The next club failing to be re-elected was Cumbrian club Workington, who were voted out of the Football League 7 years later in 1976-77, after two consecutive seasons at the bottom (and replaced in the Fourth Division for the following season [1977-78] by none other than Wimbledon FC). Interestingly, in that following season of 1977-78, Rochdale finished in last place in the Fourth Division, but 23rd place finisher Southport were voted out instead (Southport had finished in 23rd place for 3 consecutive seasons). The Merseyside-based Southport FC, currently a Conference National club, were the last club ever voted out of the Football League via election. That same election process in 1978 saw present-day Premier League club Wigan Athletic join the Football League, replacing Southport for the 1978-79 Fourth Division season. Wigan had never got a shot at playing League football until 1978-79, and they were a club back then who were able to draw from 4,000 to 6,000 per game [Southport were drawing just 1,873 per game and Rochdale just 1,275 in 1977-78, which were the two worst gate figures in the Football League that season]. Those 4K to 6 K per game figures that Wigan were drawing in their first 4 seasons in the Fourth Division is still higher than most clubs draw in League Two these days. It is an example of a club who was big enough to be in the Football League but for years couldn’t get voted in. One exception, in the other direction, to that state of affairs was Lincoln City, who were voted out of the Football League 3 different times in the early part of the 20th century, but each time were voted back in after just one season in Non-League football. In 1966-67, Lincoln City finished last in the Football League yet were re-elected for the following season. Then in 1986-87, the first season that the Football League allowed one automatic promotion/and one automatic relegation, Lincoln City got the unwanted distinction of being the first club to get the automatic drop to Non-League football.

Now, for the second time in their history, Lincoln City find themselves automatically relegated (along with Stockport County) out of the League [incidentally, Stockport County finished in last place in the Football League in both 1964-65 and 1973-74, and were re-elected both times].

This has added two to the ranks of the clubs with more than 65 years of Football League history that are now stuck in Non-League football. There are presently 8 clubs in this category – Lincoln City and Grimsby Town (with 104 seasons in the Football League each), Stockport County (with 99 seasons in the Football League), Luton Town (with 85 seasons in the Football League), Darlington (with 81 seasons in the Football League), Wrexham (with 80 seasons in the Football League), Mansfield Town (with 70 seasons in the Football League), and York City (with 68 seasons in the Football League). That list will probably expand in future seasons, as newcomers such as Fleetwood Town displace other clubs who have spent multiple decades in the lower divisions of the Football League.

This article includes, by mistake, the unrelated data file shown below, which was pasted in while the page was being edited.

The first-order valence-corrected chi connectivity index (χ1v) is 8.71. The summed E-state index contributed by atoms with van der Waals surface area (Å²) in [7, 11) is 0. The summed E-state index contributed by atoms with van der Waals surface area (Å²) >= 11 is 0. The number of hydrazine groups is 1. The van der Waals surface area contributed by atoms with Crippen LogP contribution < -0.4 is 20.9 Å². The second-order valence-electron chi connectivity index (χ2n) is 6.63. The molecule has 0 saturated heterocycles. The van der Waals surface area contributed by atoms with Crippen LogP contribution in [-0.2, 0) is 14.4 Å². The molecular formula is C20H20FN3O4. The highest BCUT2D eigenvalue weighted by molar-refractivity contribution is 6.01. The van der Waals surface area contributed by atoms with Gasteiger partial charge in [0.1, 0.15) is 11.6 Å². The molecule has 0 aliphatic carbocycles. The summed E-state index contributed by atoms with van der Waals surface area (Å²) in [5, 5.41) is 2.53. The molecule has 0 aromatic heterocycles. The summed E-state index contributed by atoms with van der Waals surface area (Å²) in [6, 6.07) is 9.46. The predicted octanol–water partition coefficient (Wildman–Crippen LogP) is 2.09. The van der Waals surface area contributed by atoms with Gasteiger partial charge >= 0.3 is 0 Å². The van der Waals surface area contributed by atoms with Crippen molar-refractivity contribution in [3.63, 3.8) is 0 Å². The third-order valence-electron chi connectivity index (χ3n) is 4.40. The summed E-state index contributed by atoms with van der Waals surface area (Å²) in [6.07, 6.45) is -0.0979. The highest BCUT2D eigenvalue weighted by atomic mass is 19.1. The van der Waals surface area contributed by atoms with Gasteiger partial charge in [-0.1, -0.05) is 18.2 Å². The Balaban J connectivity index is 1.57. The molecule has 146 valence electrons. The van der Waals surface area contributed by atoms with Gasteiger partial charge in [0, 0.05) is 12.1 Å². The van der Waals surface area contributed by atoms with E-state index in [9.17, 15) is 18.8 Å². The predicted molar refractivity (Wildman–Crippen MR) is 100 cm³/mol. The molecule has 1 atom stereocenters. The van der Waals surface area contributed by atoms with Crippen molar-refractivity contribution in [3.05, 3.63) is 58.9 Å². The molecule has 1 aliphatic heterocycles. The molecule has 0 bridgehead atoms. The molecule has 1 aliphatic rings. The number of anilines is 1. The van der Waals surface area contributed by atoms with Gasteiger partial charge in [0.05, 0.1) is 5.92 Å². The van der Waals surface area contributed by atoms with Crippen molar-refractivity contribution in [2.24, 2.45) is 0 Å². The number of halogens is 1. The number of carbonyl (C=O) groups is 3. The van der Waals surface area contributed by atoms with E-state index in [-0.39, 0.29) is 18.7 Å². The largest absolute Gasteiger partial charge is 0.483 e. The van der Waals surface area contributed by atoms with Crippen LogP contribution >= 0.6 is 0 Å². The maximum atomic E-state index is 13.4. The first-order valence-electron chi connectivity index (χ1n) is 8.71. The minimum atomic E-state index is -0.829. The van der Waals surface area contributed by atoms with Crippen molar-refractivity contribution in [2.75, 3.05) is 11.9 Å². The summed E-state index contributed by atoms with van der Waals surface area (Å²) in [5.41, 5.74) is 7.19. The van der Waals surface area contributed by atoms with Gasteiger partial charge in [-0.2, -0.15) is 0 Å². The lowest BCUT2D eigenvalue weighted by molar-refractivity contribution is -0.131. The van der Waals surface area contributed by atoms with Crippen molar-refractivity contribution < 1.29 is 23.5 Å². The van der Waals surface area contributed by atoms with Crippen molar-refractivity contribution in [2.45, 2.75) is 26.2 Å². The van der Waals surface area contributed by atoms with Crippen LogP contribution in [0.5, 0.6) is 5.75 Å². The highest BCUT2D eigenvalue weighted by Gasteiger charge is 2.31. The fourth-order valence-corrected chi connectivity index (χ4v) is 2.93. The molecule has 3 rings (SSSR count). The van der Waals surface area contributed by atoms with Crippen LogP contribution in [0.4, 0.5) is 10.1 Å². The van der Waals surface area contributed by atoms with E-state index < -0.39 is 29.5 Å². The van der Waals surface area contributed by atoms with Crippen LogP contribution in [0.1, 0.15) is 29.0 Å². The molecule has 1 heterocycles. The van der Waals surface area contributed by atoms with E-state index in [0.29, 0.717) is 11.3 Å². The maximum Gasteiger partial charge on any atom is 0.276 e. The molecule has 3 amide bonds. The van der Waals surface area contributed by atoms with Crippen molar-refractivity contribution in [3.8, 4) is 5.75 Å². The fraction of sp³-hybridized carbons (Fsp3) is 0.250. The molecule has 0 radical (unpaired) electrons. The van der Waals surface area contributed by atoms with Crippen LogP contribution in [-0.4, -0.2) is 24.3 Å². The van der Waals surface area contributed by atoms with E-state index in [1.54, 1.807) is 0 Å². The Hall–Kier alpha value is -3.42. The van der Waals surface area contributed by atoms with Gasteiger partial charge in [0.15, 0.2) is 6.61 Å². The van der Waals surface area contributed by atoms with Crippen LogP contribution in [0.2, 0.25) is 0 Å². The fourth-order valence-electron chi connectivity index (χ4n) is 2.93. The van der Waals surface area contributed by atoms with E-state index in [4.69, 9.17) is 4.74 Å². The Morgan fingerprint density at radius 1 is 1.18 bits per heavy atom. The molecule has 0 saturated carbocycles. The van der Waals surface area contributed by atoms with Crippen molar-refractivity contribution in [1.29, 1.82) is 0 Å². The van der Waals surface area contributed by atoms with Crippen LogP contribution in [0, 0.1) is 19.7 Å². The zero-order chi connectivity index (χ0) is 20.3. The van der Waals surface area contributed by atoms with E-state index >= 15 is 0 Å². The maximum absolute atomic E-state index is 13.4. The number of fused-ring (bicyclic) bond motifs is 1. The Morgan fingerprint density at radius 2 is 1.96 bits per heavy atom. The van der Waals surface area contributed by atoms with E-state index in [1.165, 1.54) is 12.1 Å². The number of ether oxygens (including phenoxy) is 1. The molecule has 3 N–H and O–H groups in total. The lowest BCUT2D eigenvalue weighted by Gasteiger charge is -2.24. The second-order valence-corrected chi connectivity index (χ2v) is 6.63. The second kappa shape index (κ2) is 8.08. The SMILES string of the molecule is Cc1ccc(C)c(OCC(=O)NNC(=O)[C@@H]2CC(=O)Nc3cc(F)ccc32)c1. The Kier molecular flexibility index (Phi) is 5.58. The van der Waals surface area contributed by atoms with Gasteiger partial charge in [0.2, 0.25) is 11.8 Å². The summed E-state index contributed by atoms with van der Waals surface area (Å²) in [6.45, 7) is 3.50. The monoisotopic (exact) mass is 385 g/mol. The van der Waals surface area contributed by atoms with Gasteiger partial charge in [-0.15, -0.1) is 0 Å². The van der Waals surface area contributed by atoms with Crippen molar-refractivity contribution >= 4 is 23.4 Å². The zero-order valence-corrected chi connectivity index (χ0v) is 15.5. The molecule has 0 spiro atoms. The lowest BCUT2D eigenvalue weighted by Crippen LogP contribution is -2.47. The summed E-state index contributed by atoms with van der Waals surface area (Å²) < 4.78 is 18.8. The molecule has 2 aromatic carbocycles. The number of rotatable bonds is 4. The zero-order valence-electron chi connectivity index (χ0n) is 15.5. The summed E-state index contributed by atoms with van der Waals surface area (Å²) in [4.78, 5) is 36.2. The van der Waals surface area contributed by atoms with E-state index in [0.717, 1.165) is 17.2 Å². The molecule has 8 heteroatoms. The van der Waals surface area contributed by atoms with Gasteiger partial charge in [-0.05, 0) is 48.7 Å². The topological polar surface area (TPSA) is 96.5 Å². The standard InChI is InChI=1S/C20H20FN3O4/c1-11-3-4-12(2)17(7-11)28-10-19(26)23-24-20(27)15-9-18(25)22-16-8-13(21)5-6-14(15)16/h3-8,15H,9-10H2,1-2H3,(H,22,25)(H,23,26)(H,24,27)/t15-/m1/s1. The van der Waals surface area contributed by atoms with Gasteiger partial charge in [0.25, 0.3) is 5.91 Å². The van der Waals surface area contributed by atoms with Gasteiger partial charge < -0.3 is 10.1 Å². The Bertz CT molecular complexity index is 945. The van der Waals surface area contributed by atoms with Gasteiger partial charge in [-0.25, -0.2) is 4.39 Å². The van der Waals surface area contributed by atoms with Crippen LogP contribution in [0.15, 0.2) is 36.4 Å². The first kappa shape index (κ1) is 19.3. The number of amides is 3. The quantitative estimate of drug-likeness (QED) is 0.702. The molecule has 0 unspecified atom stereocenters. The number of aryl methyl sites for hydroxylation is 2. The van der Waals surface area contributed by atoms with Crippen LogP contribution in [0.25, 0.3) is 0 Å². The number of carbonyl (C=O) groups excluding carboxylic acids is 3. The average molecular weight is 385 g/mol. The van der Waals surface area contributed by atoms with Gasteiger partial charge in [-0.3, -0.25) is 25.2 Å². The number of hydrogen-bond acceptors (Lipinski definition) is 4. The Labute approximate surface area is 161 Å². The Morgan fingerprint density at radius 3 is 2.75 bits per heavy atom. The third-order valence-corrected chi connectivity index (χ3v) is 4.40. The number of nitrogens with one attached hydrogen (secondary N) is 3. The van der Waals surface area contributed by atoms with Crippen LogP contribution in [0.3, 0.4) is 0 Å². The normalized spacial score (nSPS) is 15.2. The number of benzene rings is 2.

The opening of the barred gate between the 4th Level and the 5th Level in 1986-87 will continue to have the knock-on effect of putting more clubs with no League history prior to 1987 into the Football League, at the expense of down-on-their luck clubs with vast League history. From, ‘Former Conference clubs now in The Football League‘ [21 clubs]. Of the 21 clubs on the list, 13 had no Football League history prior to 1987, and 10 of those are not re-formed clubs (like Aldershot Town, Accrington Stanley, and AFC Wimbledon) and thus are absolute newcomers to the Football League thanks to the establishment of promotion/relegation between the Football League and Non-League football. Those 10 clubs are Barnet, Burton Albion, Cheltenham Town, Crawley Town, Dagenham & Redbridge, Macclesfield Town, Morecambe, Stevenage, Wycombe, and Yeovil Town.

The map page featutes a location-map of the 2011-12 Conference national, with 2 flanking sections. On the left of the map page is a chart which shows attendance data and League/Non-League history – total seasons spent by club in the Football League (ie, the top 4 Levels of English football) and in the Conference National (the 5th Level of English football), as well as how the club arrived into their current spell in the Conference, and how many seasons that spell has lasted.

On the right of the map page is a league table chart which shows the clubs in profile boxes arranged to reflect the standings from 11 January, 2012. At that point in time, most clubs had played 27 or 28 games of the 46-game season. The profile boxes feature the club’s home kit badge, their 2011-12 kits, and info on the club including formation date, nickname, stadium name and location, 2010-11 league finish, 2010-11 average attendance (from home league matches), best finish all-time, and seasons spent in the Football League.

Scoring leaders in the Conference (as of 11 January 2012)…
Photo credits for above – John Shaw (Gateshead), Liam Hearn (Grimsby Town), Jamie Vardy (Fleetwood Town), Jason Walker (York City), Matt Green (Mansfield Town),

Thanks to the contributors to the pages at, ‘2011–12 Football Conference‘.
Thanks to for attendance data.
Thanks to E-F-S site for old attendance figures.
Thanks to this set of lists on the Football365 site – Club’s all-time season by league level [Levels 1 through 4, from 1888-89 to 2001-02].
Thanks to the sites, for their League History charts of each club {Levels 1 through 5], usually found at top menu bar under Club/League History; example,